My calm hometown

Lac-Sergent Travel Blog

 › entry 1 of 27 › view all entries
A view from the Nautic Club
Lac-Sergent is a tiny resort village founded around the lake of the same name. It's first settlers quickly had to share the land with the urban resident of Quebec city who came to the area as part of the Cottage Country (Holiday resort), building their second residence in the nearby lakes (Lac St-Joseph, Lac-Sergent, Lac St-Charles, Lac Sept-Îles..) located in the mountains in periphery of Quebec city.

The coming of the train in the late 19th Century accentuated this development as Lac-Sergent was the only lake directly deserved by a train line and forced the area to organise as an administrative entity: Ville de Lac-Sergent officially founded in 1921. The golden age for that tiny resort started with many summer activities bringing socialisation and pride to the community: the Nautic and Kayaking Club quickly became the important activity of the area.
Domaine Street Natural Tree tunnel by summer
Though this lead to a privatisation of the shore of the lake as the newcomers rapidly took possession of the land by the lake leaving no alternative to anybody else.

For the whole mid-20 Century, the area was easily accessible by train and later-on by car when the route 367 was built to connect Quebec and the neighbouring towns. Few shops and bars were offering goods and services to the locals bringing a nice dynamism.

The growth came to an end with the closure of the train services, twin with the recession hitting Canada from the 70s until the early 90s, most of the shop disappeared, the baseball field stopped offering games and the many mansion built during the 20s and 30s felt into ruins before eventually being demolished.
Lac-Sergent's Chapel

The majestic remains with the nature and the surrounding landscape, but its too proximity with Quebec city (60km) voided any come back of a local market for shop and the town became an exclusive 'dormitory' for summer vacation. The Nautic Club still remaining the National Pride for a few seasons during the 90s (after it's revival in 1988) winning many competition and even sending athlete to the Olympics.

Sadly, by the year 2000, pollution started hitting the lake and the population ratio still going on a diminishing trend (this area is for obvious reason unable to keep its youth...) forcing the cost of an environmentally friendly development to raise exponentially.

The municipality also lost some part of its territory (the mountain part) to its neighbours (Ste-Catherine and St-Raymond) who did develop the area with no concerns of the local needs.
Domaine Street Tree tunnel by late Autumn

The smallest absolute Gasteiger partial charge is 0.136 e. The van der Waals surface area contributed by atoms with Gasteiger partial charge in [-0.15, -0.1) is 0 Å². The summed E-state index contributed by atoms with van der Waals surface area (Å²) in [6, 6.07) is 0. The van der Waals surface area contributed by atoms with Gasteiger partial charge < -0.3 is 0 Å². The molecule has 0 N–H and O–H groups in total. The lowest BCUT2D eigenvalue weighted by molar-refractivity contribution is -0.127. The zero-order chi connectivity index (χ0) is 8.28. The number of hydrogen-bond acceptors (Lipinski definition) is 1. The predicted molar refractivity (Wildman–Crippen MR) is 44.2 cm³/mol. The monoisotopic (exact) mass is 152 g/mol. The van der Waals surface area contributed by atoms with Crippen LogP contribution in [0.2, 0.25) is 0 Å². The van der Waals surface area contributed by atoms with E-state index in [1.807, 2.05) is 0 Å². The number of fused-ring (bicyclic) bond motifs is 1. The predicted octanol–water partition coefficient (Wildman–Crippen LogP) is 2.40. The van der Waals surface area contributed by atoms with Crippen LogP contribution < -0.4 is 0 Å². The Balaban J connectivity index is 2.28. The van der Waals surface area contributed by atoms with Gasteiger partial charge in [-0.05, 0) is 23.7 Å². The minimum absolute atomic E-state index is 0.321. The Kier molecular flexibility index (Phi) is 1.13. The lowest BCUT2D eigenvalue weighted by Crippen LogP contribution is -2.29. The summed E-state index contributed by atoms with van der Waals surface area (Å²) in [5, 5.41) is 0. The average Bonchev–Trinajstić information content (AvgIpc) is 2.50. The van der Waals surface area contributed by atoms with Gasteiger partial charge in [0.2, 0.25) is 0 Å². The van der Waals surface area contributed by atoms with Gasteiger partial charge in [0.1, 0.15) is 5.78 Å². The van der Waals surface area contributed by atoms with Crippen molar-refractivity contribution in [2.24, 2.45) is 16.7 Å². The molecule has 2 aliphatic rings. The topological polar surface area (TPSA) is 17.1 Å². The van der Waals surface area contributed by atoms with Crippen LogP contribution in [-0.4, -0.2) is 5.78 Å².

This cause frictions between new comers vs old resident as well as with the 'real Sergentois' living by the shore of the lake and the 'past Sergentois' who share the same rythm of life and a history linked with the lake but with no official access to it.

Lac-Sergent count about 500 permanent resident plus another 500 living in the territory now administrated by St-Raymond and Ste-Catherine. This population easily double by the summer holiday when the holiday maker comes to spend a few weeks a year to their second residence in the area. The lake of a circumference of about 15km is actually larger than the territory of the municipality itself, anyhow since 'raw' urbanisation never touched the municipality, it is still a joy to admire the blue azur of the lake meeting the green surrounding forest.
Lac-Sergent's Chapel

My family arrived in the area in the mid-late 19th Century but my grand-grand father motive was more towards the farmland than to the lake itself. When my grand-father moved more near the municipality as one of the first settlers, he acquire most of the grazing and farming land in the mountains but back then, the lake was of no interest for him.
So most of my uncles, including my father built their house in the second row (settling road) passing in the mountains during the 60s and 70s... back then, all land giving on the lake were nearly taken. So I spend all my childhood in this environment, being part of Lac Sergent environment but later merged with the neighbouring town of St-Raymond (which is 10km more north) so not really having any rights in both town.
Domaine Street Tree Tunnel in Autumn
Anyhow, I did take part of the Canoe-Kayak Club for nearly 10 years and in quality of a permanent resident made my way to get my access to the lake during the summer (as all the lakeshore settlers were summer holiday maker).

It is still a lovely calm place... though too calm for some young people wishing to have more 'life' and dynamism to stay and like the place. It is still MY town!

The next stop brings us northward into the gateway service along the Route 367, St-Raymond de Portneuf!
Join TravBuddy to leave comments, meet new friends and share travel tips!
A view from the Nautic Club
A view from the Nautic Club
Domaine Street Natural Tree tunnel…
Domaine Street Natural Tree tunne…
Lac-Sergents Chapel
Lac-Sergent's Chapel
Domaine Street Tree tunnel by late…
Domaine Street Tree tunnel by lat…
Lac-Sergents Chapel
Lac-Sergent's Chapel
Domaine Street Tree Tunnel in Autu…
Domaine Street Tree Tunnel in Aut…
A road Cross in Lac-Sergent
A road Cross in Lac-Sergent
A view over Lac Sergent
A view over Lac Sergent
Gil and mes shadow
Gil and me's shadow
My parents house by early winter (…
My parents house by early winter …
Cycle Path along the lake going fr…
Cycle Path along the lake going f…
Domaine Street Tree Tunnel in Wint…
Domaine Street Tree Tunnel in Win…
Parents house by winter (Neo-Canad…
Parents house by winter (Neo-Cana…
Spring water in the forest by melt…
Spring water in the forest by mel…
View on the Lake
View on the Lake
Overview on the Lake
Overview on the Lake
photo by: maplefanta